Network+

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FIGURE 1.10 An example of an RF multipoint network

There are many different brands, makes, and models of RF LAN equipment. This used to be a source of difficulty with LAN installers. In the infancy of RF wireless networking, every company used different frequencies, different encoding schemes, different antennas, and different wireless protocols. The marketplace was screaming for a standard to be proposed. For this reason, the IEEE 802.11 standard was developed. 802.11 is a networking standard that specifies various protocols for wireless networking. It does in fact specify that either infrared or RF can be used for the wireless network, but most RF systems are the only ones advertising IEEE 802.11 compliance.


Table 1.1 shows some examples of the RF wireless networking products available at the time of writing this book. This table shows which RF technology each product uses as well as its primary application.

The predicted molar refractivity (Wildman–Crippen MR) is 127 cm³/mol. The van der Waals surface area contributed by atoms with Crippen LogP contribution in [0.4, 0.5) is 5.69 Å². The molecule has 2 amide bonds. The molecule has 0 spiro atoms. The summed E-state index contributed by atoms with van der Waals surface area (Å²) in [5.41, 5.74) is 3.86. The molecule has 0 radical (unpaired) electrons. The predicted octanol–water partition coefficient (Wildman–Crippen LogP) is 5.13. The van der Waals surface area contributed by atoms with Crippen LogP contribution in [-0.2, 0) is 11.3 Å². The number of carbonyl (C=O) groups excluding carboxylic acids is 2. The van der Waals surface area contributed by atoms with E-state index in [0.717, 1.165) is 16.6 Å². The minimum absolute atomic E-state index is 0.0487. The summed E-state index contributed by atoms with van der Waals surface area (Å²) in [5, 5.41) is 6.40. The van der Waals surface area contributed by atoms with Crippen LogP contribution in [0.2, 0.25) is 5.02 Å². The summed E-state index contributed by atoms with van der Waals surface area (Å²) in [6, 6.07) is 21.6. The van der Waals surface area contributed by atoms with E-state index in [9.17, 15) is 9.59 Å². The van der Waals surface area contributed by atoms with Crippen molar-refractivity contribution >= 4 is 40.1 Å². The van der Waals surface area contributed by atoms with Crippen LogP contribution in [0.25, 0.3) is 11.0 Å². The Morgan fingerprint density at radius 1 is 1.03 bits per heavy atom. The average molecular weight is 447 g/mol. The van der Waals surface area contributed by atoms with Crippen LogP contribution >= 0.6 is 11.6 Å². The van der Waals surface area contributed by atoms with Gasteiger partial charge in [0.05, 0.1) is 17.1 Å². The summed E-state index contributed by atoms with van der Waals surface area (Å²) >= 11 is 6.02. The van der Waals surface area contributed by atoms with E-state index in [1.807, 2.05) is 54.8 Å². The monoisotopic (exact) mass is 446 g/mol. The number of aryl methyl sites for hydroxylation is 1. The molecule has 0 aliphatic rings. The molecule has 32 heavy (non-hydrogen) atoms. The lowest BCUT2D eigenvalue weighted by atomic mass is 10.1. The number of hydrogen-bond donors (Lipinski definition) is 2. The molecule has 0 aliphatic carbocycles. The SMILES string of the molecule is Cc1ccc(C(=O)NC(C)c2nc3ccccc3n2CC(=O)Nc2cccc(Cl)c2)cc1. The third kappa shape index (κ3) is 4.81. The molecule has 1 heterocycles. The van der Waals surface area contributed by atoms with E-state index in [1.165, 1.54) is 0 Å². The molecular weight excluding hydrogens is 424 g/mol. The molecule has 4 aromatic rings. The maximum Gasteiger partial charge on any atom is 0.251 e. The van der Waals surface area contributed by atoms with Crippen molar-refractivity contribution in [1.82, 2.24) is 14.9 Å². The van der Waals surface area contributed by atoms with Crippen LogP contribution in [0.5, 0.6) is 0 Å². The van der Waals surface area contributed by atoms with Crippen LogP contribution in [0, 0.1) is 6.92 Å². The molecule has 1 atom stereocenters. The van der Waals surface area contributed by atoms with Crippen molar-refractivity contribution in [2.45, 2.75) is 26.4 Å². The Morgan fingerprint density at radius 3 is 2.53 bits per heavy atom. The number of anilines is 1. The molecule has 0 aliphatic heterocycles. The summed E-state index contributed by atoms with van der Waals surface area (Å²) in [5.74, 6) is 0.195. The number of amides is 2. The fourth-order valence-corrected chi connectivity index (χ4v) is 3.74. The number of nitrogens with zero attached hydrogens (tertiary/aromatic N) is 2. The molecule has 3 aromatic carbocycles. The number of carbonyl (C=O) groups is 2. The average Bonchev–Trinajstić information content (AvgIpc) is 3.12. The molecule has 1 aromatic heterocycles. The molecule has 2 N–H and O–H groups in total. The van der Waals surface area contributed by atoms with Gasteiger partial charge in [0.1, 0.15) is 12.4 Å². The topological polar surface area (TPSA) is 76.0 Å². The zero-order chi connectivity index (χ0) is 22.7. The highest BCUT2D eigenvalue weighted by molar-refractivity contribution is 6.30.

TABLE 1.1 Available RF Wireless Networking Product Examples


Product


RF Technology


Application


Speed


Breezecom’s


BreezeNET


Spread Spectrum


Multipoint and ad hoc


1 to 3Mbps


Lucent’s


WaveLAN


Spread Spectrum


Multipoint


1 to 11Mbps


Apple’s AirPort


Spread Spectrum


Multipoint


11Mbps

Backbones and Segments


With complex networks, we must have a way of intelligently identifying which part of the network we are discussing. For this reason, we commonly break networks into backbones and segments. Figure 1.11 shows a sample network and identifies the backbones and segments. You should refer to this figure when necessary as you read about backbones and segments.

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